That is one of the main reasons why we have regulations governing the police, why there is a system of trial by jury, why suspects are presumed innocent until proven guilty and have the right to legal representation: because human beings make mistakes.  Sometimes the police do arrest innocent people by accident.  Even the most scrupulously honest police officer who does everything by the book is not immune to error.  And power can make cops and prosecutors arrogant, overconfident, and even corrupt them.  It’s human nature.

Would we really want a draconian criminal justice system made up entirely of John Dusks?  In the pages of Absolution, the majority of the public supports Dusk’s actions.  But if each and every police officer had the freedom to execute whoever they felt deserved to die, I doubt we would feel very safe.  In fact, I expect we’d be living in fear of those who were supposed to be protecting us.

Yes, we have a deeply flawed criminal justice system badly in need of fixing.  But I would still rather live here in the United States than, say, Communist China or the old Soviet Union, where authority figures such as John Dusk were the rule rather than the exception.

Gage also implies that Dusk’s motives are not as pure as the driven snow.  Once his actions come to light, Dusk is approached by Happy Kitty, an adrenaline-junkie hitwoman.  When asked what she wants, Happy Kitty simply states “Let’s go play.”  An angry Dusk answers “When hell freezes over. I don’t kill for fun.”  Happy Kitty merely laughs at this and bounces off, leaving Dusk to mutter to himself “Not like her. Never like her.”  You have to wonder who he’s trying to convince.

Absolution 4 pg 4

The conclusion of Absolution was left open-ended by Gage.  That was initially disappointing, as I’d been hoping for a story with more closure.  But it did leave things open for the upcoming sequel.  John Dusk is a complex, disturbed individual who bears further examination.  I look forward to seeing what occurs in the new miniseries as he continues in his self-appointed role of judge, jury, and executioner.  What happens if he crosses paths with his former law enforcement colleagues?  Will he fight, perhaps even harm, his old friends to prevent them from halting his crusade?  And, if Dusk does make a tragic mistake, and someone innocent dies, what then?  There is plenty of territory for Gage to explore.

In the end, Gage accomplishes on Absolution what would probably be difficult for a mainstream superhero series from DC or Marvel.  He makes the reader think, and poses questions that truly do relate to the real world, questions with no easy answers.

The art on Absolution is courtesy of Roberto Viacava.  He did some fine work on this miniseries.  This is undoubtedly an odd comparison, but Viacava’s style reminded me of Mike McKone crossed with Steve Dillon.

As with a lot of Avatar titles, Absolution was released with a number of variant covers.  My favorites were the impressive, hyper-detailed wrap-around pieces by Juan Jose Ryp.  He has a style somewhat reminiscent of Geoff Darrow.  The regular covers by Jacen Burroughs were also quite good.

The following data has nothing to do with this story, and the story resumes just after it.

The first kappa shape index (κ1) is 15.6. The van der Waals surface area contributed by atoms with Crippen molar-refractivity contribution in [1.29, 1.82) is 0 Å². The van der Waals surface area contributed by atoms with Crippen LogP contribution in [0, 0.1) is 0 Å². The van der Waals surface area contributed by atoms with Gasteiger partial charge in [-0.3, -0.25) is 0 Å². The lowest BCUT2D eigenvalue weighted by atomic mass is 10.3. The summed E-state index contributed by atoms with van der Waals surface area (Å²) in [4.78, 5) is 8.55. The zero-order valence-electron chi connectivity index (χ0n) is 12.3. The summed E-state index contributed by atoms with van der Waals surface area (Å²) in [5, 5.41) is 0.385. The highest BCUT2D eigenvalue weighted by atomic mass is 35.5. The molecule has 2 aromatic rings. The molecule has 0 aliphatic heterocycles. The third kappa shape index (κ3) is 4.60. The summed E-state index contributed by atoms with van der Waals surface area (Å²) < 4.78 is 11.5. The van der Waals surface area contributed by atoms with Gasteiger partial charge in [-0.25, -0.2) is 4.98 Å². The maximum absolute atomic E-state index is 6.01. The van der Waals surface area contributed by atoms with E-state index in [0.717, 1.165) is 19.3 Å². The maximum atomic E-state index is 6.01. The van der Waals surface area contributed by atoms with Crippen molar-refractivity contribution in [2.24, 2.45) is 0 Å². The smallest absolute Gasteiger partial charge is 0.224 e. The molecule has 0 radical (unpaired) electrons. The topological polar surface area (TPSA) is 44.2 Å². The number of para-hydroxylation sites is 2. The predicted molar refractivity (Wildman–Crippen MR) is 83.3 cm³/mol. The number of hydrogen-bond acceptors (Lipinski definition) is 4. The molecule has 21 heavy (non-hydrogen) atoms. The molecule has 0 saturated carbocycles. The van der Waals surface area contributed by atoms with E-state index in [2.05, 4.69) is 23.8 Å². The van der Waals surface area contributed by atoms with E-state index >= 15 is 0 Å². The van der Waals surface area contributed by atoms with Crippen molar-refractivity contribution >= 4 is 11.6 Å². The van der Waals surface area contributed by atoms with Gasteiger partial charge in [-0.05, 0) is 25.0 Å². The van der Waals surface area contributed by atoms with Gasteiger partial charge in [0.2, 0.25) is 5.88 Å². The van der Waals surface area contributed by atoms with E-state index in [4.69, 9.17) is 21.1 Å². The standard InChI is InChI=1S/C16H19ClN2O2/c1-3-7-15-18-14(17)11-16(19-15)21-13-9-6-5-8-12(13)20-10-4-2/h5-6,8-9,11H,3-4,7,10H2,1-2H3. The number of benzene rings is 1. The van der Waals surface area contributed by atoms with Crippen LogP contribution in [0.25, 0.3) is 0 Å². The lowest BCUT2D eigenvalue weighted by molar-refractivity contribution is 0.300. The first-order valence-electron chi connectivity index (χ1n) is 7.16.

Avatar collected Absolution into a trade paperback back in mid-2010.  I took a look on Amazon, and it’s still available for purchase.  It’s a good way to get caught up on the story so far before the new miniseries comes out in a few months.

Comic book reviews: Faust / 777 The Wrath

With Halloween right around the corner, I wanted to do a horror-themed post. And, as I’m stuck at home this morning with a hurricane bearing down on the area, now is the perfect time to sit down and write.  I am going to be discussing Faust/777 The Wrath: Darkness in Collision, a graphic novel written by David Quinn and illustrated by Tim Vigil.

Faust/777 The Wrath is a side project to the main series that Quinn & Vigil have been producing on and off since 1989, Faust: Love of the Damned, published by Rebel Studios.  A modern-day reinterpretation of Christopher Marlow’s play The Tragical History of Doctor Faustus, Quinn & Vigil’s series can be described as a cocktail of ultra-violence and explicit sex laced with extreme profanity.  It concerns how John Jaspers sells his soul to a diabolical figure known as M (as in Mephistopheles), in the process becoming a brutal, bloodthirsty vigilante.

Faust/777 The Wrath, which was released through Avatar Press, was actually my first exposure to the entire Faust “universe.”  I purchased a copy of the trade paperback from Quinn and Vigil at one of the old Big Apple Comic Cons (ironically this was in the basement of a church) back around 2001.  The first time I read it, I was in the dark about the back story of Jaspers and M, so I struggled to comprehend exactly what was taking place.  Even though it was a difficult read because of this, I nevertheless enjoyed it, and found the characters & situations intriguing enough that I subsequently read a handful of issues of Love of the Damned, as well as another tie-in miniseries, Singha’s Talons.  I also have on DVD the movie adaptation directed by Bryan Yuzna.  That said, it has been a number of years since I’ve read those comics, and my memory of them has sort of faded.  So it was interesting to re-read Faust/777 The Wrath last night for the first time in a decade.  Knowing the basic background of Quinn & Vigil’s story arc made for a much more informed experience.